Sunday, February 12, 2006

Impossible Dad

Amy and I have gotten Parenting Magazine for about a year now. It's a
good mag filled with good ideas for playtime and good recommendations
for toys and stuff. When we got our first issue, I rifled through it,
and noted immediately how female-oriented it was. Pages 20ish to
40ish were all about beauty care tips and products! I frowned at
Parenting for not thinking that us dads read the mag, too. Then I saw
the tagline on the front cover: "What Matters to Moms." OK, so I
guess the mag is supposed to be for the moms, not the dads. Any mags
out there for the dads?

Anyway, in the course of getting Parenting over the past year, I've
read plenty of articles about this notion of the impossible mom. That
is, in our yuppie, driven culture, it's easy for moms to create an
unrealistic standard of what it means to be a good mom. Moms beat
themselves up, sometimes to tears, because they can't juggle holding
down a rigorous job, being their for the kids, keeping the house
clean, making time for hubby, and having some semblance of a social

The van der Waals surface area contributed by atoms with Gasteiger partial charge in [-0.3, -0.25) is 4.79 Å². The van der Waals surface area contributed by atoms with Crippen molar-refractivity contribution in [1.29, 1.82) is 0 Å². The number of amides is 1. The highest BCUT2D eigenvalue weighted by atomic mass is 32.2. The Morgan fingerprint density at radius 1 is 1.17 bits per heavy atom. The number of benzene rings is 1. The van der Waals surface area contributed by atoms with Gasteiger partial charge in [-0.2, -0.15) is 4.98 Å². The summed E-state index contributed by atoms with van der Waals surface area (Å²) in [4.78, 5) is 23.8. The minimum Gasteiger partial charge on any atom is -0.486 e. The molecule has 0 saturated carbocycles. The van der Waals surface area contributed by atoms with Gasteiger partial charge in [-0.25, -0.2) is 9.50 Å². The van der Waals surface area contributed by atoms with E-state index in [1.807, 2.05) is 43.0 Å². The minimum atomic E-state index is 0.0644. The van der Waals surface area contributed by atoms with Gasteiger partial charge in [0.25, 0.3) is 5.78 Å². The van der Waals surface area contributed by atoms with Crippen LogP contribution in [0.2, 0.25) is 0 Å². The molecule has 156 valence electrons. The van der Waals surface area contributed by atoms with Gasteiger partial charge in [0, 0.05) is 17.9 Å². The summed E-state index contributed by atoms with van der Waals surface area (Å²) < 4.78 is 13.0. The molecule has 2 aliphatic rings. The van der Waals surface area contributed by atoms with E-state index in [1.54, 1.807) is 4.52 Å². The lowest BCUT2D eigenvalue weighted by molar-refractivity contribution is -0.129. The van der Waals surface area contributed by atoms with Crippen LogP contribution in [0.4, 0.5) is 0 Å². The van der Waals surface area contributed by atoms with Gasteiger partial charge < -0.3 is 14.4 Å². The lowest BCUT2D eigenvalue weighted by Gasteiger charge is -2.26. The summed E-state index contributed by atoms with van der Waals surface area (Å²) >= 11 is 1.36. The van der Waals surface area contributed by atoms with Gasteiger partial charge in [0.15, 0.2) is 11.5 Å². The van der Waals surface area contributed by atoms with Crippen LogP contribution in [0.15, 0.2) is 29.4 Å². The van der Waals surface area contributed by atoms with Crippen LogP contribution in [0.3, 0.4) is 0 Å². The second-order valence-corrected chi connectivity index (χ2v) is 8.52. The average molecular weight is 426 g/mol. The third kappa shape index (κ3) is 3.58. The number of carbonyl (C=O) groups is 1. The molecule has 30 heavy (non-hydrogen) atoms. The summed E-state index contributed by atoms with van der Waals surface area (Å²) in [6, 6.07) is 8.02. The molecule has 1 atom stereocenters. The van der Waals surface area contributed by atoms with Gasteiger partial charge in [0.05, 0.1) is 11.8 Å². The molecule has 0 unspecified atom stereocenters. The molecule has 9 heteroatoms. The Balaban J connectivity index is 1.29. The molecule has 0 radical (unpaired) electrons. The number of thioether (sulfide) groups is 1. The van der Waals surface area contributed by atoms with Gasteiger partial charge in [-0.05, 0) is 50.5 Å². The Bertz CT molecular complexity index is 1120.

life. Moms write in about how they are fraying at the seams trying to
do it all, and Parenting assures them that the standard they've set is
impossible and that they need to be OK with their limitations.

If there was a magazine for dads, I'm sure it would similarly discuss
the notion of the impossible dad. For just as moms struggle, so do
dads. I talk often with a friend of mine from high school who son is
the same age as my daughter, and we both confess a sense of inadequacy
about being able to juggle it all. As societal standards have evolved
for women, leaving moms to try to fulfill them all, so it has been
with men. My friend and I want to be competent in our careers,
advance ourselves intellectually and professionally, provide finances
and leadership for our family, do more than our fair share of the
cooking and cleaning, make sure our wives know we love them, and spend
quality time with our children. And usually, there aren't enough
hours in the week, let alone bits of energy in our bodies, to do it
all. So we lament falling short in one, two, or sometimes all of
those areas.

And so in the absence of a magazine whose tagline says, "What Matters
Most to Dads," and which can tell us not to play impossible dad, my
friend and I assure each other that we're doing the best we can, and
that we need to accept our limitations. But you heard it here first:
if I ever start a magazine for dads, there will be a regular column,
after pages 20ish to 40ish cover the requisite gadgets and power
tools, called "Impossible Dad."

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